The current practice is too idealistic in its current form. Those of us who have done a number of cases all know that in the lifetime of a collaborative case it can take shape in a number of forms. 

By way of example, one of my longest collaborative cases is just over six years and I am very pleased to say that we have the decree absolute and approved consent order.

This is a case whereby I was introduced to the GROW model of working. An excellent family consultant chaired the meetings and worked in parallel with the parties on children matters. Costs in that case were successfully staged and the parties knew how much each stage was going to cost and when to pay it.

However, after a couple of years of meetings and once the outline of a financial settlement was reached, the parties no longer wanted a final four-way meeting to iron out issues. There was a family home to buy and a number of assets overseas. My collaborative colleague and I worked very closely together to ensure that the process did not break down and provided the parties with the space they needed. We encouraged the parties to have a final four way but did not insist on this although we knew it would really help.

So, in a sense, we had no choice but to vary informally the terms to the participation agreement, to fit in with what the clients wanted and needed. So, this case moved to more solicitor negotiations and required my collaborative colleague and I to not lose sight of the process even though it had changed. However, on reflection, what we stopped doing was include the clients into our e-mails, we sent letters to each other when we did say at the outset we wouldn’t. There was no final four-way meeting to sign off. Was it still collaborative? Or did it turn into something else?

As I have said already, I am encouraged by how much is going on behind the scenes. Importantly, we now have the collaborative working party with set objectives to do a number of things, and importantly, focus on training: first meeting training, dispute resolution tool kits, marketing, pricing policies, complete the ‘return form’ and as part of Resolution’s wider campaigning under the manifesto for family law – renaming the MIAMS (Mediation, Information and Assessment Meeting) to IAM – (Information and Assessment Meeting) and that it should be possible for others to offer this rather than just mediators.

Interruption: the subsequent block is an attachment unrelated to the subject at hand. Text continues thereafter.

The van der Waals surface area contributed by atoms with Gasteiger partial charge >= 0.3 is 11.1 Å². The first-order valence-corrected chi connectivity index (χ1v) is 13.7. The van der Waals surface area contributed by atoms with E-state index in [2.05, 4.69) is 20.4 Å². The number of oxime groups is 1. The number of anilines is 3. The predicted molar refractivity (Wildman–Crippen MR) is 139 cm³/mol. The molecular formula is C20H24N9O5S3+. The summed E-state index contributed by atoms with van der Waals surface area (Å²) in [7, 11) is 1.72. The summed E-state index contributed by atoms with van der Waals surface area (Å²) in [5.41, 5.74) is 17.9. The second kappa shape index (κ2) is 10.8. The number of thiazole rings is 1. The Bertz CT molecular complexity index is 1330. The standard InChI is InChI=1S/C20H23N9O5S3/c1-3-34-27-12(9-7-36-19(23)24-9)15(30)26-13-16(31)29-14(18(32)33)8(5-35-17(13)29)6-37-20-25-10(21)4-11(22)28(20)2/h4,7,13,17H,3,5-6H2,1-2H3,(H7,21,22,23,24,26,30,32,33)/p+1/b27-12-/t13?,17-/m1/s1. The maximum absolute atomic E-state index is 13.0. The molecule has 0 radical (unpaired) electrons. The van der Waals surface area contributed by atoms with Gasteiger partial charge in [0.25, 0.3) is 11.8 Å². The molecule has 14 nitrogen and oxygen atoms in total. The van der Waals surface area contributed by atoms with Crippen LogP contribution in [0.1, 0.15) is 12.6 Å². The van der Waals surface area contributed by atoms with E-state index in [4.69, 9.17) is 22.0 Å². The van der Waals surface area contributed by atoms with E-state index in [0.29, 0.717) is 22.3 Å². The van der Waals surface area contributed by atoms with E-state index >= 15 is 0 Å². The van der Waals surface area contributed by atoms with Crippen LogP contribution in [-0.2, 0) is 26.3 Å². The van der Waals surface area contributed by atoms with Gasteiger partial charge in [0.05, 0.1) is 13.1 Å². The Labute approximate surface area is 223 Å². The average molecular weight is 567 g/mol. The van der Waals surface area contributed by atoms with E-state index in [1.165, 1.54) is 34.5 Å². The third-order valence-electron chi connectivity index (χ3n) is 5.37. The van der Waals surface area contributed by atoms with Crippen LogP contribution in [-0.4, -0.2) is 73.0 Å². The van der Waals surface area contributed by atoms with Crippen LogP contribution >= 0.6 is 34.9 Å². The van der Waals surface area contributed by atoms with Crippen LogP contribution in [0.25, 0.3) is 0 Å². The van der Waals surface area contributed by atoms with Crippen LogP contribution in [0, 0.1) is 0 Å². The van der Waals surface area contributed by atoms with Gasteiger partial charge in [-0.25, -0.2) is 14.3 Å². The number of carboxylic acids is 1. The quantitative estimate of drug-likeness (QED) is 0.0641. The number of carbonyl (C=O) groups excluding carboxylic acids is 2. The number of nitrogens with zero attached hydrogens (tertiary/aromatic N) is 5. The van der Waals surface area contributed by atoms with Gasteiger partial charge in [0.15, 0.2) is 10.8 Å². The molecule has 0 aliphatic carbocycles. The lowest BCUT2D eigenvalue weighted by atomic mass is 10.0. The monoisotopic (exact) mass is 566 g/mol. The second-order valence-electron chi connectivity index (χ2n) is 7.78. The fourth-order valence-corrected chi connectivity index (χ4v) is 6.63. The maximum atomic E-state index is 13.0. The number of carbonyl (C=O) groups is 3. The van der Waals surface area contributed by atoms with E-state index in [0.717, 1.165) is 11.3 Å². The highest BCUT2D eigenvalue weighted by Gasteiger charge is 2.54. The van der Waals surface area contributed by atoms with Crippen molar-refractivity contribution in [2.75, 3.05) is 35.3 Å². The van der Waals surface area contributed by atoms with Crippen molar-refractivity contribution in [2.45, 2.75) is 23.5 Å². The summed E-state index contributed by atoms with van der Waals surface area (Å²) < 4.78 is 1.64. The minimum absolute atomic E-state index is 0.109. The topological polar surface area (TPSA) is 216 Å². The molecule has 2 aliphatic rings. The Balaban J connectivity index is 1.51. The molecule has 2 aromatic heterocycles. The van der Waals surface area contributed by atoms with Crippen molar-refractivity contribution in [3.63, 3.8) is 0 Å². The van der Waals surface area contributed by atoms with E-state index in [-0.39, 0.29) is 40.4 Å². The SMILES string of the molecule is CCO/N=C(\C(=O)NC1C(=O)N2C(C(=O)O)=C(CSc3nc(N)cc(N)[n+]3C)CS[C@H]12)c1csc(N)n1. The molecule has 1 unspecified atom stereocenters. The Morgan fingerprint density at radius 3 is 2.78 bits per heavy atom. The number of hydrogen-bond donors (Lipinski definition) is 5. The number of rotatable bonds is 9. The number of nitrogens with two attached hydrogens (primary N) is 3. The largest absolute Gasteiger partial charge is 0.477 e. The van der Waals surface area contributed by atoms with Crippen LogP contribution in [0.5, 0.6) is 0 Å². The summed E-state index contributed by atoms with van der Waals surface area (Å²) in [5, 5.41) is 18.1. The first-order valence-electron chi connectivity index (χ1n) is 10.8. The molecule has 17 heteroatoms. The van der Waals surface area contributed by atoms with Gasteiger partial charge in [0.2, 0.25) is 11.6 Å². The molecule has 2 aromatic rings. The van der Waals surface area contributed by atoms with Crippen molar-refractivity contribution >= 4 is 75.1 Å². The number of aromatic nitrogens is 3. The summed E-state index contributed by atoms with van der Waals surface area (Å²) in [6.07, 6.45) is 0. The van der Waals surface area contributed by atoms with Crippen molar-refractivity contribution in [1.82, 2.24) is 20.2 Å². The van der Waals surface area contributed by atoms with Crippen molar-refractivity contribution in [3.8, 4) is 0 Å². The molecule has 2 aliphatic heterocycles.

For me, the focus has to be on training to revitalise the pallet… like a lemon sorbet!

I think dispute resolution training should come through from the roots, as early as the elective for family law on the Legal Practice Course and should be an integral part for all practicing family lawyers.

In conclusion, I support the motion that sadly collaborative practice is not on the menu. It is not being offered because it is too inflexible.

I would like to:

  • explore a different model, an adaptable model where we have guidelines and training to bring in not only family consultants, but mediators and arbitration to assist with discrete issues.
  • explore the merits of a second or supplemental agreement which allows us to depart from the traditional model part way through a case (if the case needs it), so we are not diluting the collaborative process
  • keep the disqualification clause in because with the right marketing this is so valuable.

A recent point was made to me while preparing: when you are a collaborative lawyer or mediator your Resolution membership fee increases. I know why this is – however, as a dispute resolution practitioner we are striving to improve lives and keep things out of court. Surely, we should pay less for our fees than those who are not trained? A cheeky and controversial point, I know, but this could be incentive for others to join us on this incredible path.

For more information on collaborative law or any other family law matter, please contact Michelle Uppal on 020 7426 0400 or email

The contents of this article are for the purposes of general awareness only. They do not purport to constitute legal or professional advice. The law may have changed since this article was published. Readers should not act on the basis of the information included and should take appropriate professional advice upon their own particular circumstances.